The Clash of Science and Spirituality at the New Frontiers of LifeBook - 2006 | 1st ed
Biotechnology is the oldest and most widespread of inventions, providing sustenance for humankind since the beginning of civilization. Until recently, however, its tools were crude and its implementation was opaque. Today new understanding in the life sciences brings both precision and transparency to the process. Modern inventions could alleviate human suffering, feed the world, and, at the same time, stem the tide of earth's ecological degradation. Yet ironically, biotechnology becomes evermore contentious. On the left, New Age secularists rail against genetically modified crops. On the right, religious Americans want embryo stem-cell research to be a felony. While they share seemingly little beyond mutual contempt, Silver argues that both political camps are driven -- consciously or subconsciously -- by a fundamental fear of violating a higher spiritual authority, imagined either as the creator God of the Bible, who rules from above, or a vague Mother Nature goddess here on earth.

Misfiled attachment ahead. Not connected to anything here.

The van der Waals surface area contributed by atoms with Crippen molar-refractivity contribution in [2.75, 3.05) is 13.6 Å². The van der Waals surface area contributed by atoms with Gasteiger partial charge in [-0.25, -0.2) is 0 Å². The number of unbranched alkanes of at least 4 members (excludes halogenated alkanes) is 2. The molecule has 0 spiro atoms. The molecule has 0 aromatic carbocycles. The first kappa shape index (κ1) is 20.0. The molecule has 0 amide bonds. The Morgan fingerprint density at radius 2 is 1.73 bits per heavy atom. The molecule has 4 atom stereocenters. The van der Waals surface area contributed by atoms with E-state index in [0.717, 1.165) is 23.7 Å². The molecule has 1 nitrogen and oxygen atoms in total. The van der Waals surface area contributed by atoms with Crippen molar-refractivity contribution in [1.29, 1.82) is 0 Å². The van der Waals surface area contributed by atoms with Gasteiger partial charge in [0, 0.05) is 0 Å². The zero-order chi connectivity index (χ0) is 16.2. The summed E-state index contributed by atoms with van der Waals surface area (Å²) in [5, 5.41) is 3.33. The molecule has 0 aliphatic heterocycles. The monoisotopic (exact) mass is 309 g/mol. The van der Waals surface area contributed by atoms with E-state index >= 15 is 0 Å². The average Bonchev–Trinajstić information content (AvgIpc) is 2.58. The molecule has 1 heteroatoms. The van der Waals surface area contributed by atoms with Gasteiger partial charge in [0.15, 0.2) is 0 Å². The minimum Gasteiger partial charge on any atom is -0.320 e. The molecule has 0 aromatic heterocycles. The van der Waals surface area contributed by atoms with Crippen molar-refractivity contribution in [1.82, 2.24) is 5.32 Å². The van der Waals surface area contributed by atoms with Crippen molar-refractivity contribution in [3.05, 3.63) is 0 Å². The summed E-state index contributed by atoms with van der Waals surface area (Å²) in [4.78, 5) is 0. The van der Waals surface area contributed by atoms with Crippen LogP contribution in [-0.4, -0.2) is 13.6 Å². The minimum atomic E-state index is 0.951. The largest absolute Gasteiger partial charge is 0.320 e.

In Challenging Nature, Silver offers a provocative look at the collision of science, religion, pseudoscience, and politics. A hands-on scientist who has actually manipulated genes, he leaves the laboratory, traveling the globe in what he calls "one scientist's journey from a cloistered community, in which life is assumed to be combinations of complex molecules and information flow between them, to a world of humanity dominated by soul and spirits, and to the intense chaos of Mother Nature at large." The result is a fascinating book that could provide a wake-up call for the West, where the economic ramifications of pseudoscience may be enormous: a future in which Asia becomes dominant in biotechnological advances.